WASHINGTON - Rep. Marge Roukema is playing some big-time catch-up in the banking arena.

For 14 years, the New Jersey Republican quietly did her time on the House Banking Committee. Often, observers say, the mild-mannered former schoolteacher seemed content to hold back from the big banking debates, preferring to devote her energies to such issues as education, housing, and labor.

That all changed after the Republican sweep last November.

As the new chairwoman of House Banking's powerful financial institutions subcommittee, the 65-year-old lawmaker has been forced to thrust herself into a host of complex and cumbersome issues facing the financial industry.

Though her views have yet to fully take shape, she appears increasingly willing to take stands on the crucial issues involved with modernizing the financial services industry. In short, she is starting to emerge as a pivotal player in determining the future of banking.

As an example of her strengthening convictions, Capitol Hill insiders point to her recent vote on a controversial measure that would allow banks and insurance companies to affiliate in most states. Rep. Roukema voted in favor of the provision - even though it was opposed by Rep. Jim Leach, the committee's chairman.

"In the past, she has not been that engaged on banking issues," said a financial services lobbyist. "She basically followed the chairman." Now though, the lobbyist said, Rep Roukema has "sent a very clear signal that her vote should not be taken for granted."

Exactly how she will come down on other issues remains to be seen. The eight-term lawmaker carefully walks the blurry line between lifting regulatory burdens from banks - which she says is crucial - and protecting the deposit insurance funds - a stance driven by her vivid memories of the thrift debacle of the last decade.

Her new post has imposed "a heavy weight of responsibility," she says. "It's been a sobering experience."

Still fresh in her mind are memories of thrift regulators coming before the House Banking Committee in the 1980s and asking lawmakers to deregulate the savings and loan industry.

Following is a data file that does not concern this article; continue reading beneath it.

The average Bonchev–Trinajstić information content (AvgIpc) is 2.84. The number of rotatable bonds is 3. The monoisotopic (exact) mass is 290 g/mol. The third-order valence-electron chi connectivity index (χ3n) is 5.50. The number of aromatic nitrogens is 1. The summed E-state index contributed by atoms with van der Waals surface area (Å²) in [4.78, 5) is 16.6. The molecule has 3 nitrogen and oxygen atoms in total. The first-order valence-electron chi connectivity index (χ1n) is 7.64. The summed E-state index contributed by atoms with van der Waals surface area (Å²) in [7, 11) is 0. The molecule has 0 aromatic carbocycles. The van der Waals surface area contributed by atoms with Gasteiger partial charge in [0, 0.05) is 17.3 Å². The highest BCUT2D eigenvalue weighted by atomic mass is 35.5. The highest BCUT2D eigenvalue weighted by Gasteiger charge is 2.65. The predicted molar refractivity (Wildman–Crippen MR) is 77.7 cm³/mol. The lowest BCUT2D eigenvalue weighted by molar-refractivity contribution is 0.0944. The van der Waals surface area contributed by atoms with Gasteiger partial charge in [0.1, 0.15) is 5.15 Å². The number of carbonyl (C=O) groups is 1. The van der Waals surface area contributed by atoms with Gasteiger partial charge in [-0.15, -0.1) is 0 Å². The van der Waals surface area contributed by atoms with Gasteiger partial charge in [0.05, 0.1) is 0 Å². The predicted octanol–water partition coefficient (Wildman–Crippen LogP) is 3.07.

Now, she says, she is worried by the faintest whiff of a threat to the soundness of the banking system.

"I don't want to make any of those mistakes again - not on my watch," Rep. Roukema says.

"I think it is the best argument for having some institutional memory around here and not having term limits," she adds.

Those memories influence her actions to such an extent that during the recent House Banking Committee deliberations on regulatory relief legislation, she shot down an amendment added by Rep. Bill McCollum, a senior House Banking Republican from Florida.

Rep. McCollum wanted to provide more defenses for the targets of director and officer liability suits. But Rep. Roukema thought he had gone too far.

"We were really opening a Charles Keating protection act," Rep. Roukema says. "I certainly don't think that was Mr. McCollum's intent, but it certainly seemed to me that he had gone beyond what was appropriate, and so I closed that loophole."

In the view of a thrift leader from her district - Jim Silkensen, executive vice president of the New Jersey Savings League - Rep. Roukema has done a fine job of airing the myriad complex issues in the thrift insurance-fund debate. The lawmaker has held three hearings, the latest last week.

"We've been very pleased with her responsiveness and recognition that there really is a problem, when for many months bankers maintained that there wasn't one," Mr. Silkensen said.

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